Saturday 14 November 2020

Guerrilla War (NES review)

Developer: SNK
Publisher: SNK
Released: 1989

Guerrilla War is an overhead run 'n' gun game that was first released in the Arcades in 1987.

As the guerrilla leader, you must secretly land on shore to protect your small island from the domination of an evil dictator. There's ten stages and while your main weapon is a machine gun, power-ups such as flamethrowers and screen-clearing bombs can be collected. The game's most striking aspect is the number of bullets, grenades and enemies that can litter the screen at once; it's remarkable and the sheer carnage keeps you fully engrossed throughout every moment. This does result in some slowdown and screen flicker, but it only becomes overly noticeable in later stages. The effect this does have though is that you're usually wildly outnumbered, which makes for some incredibly difficult gameplay and you'll likely die often while trying to avoid the swarm of bullets coming your way; this is undoubtedly frustrating, but I do like how unlimited continues are available at the cost of your high score being reset, as it allows novices / moderately-skilled players to see everything the game has to offer. This enables Guerrilla War to shine, as it includes a good amount of scenic and mission variety (e.g. having to swim while fighting your way back to land, and an underground section where you need to rescue hostages), as well as sections that force you to scroll left and right instead of just straight ahead. The bosses feature large sprites and tons of diversity, and it's interesting how they almost resemble a shoot-em-up as you quickly dodge their attacks to get a shot in of your own. The controls are decent, but the lack of the Arcade's rotary stick does lead to some errant firing in the heat of the action.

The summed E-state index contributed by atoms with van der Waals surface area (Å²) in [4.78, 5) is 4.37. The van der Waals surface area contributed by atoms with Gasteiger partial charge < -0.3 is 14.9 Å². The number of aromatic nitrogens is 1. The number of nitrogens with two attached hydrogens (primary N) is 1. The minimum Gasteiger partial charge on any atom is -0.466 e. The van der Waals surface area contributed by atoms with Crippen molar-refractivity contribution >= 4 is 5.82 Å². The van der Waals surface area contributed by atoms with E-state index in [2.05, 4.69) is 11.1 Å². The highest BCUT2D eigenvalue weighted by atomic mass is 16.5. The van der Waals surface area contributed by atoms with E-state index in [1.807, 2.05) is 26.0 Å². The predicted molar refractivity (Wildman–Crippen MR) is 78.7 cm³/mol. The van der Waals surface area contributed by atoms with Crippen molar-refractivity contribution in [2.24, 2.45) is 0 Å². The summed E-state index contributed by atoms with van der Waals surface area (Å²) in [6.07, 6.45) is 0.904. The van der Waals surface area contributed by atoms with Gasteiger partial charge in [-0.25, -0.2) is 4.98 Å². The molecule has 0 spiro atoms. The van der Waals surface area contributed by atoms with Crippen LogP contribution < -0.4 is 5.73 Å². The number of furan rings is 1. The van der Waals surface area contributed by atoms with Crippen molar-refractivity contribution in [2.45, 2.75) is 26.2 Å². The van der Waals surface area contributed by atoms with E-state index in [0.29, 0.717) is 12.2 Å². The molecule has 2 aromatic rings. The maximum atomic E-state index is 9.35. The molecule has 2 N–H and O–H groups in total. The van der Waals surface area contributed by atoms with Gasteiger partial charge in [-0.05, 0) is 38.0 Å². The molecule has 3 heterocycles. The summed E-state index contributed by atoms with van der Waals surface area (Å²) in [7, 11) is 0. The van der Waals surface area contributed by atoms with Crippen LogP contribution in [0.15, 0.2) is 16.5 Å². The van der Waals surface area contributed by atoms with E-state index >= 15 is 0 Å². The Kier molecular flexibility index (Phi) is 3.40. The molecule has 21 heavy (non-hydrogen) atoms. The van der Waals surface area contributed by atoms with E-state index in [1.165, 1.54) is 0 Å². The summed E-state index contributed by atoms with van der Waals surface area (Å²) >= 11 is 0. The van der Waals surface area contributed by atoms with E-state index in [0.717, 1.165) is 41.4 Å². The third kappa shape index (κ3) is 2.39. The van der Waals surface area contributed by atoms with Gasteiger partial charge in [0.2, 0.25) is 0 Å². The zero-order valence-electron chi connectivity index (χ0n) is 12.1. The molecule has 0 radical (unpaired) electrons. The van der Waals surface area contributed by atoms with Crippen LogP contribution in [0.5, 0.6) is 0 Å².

Guerrilla War is a technical showpiece for the NES and it's mightily impressive how SNK managed to squeeze every ounce from the console to allow so many sprites on screen at the same time. The gameplay is also great fun with plenty of variety, but there's no doubting that some will be put off by its punishing difficulty.

Random trivia: The game ROM contains hidden messages from the programmers.

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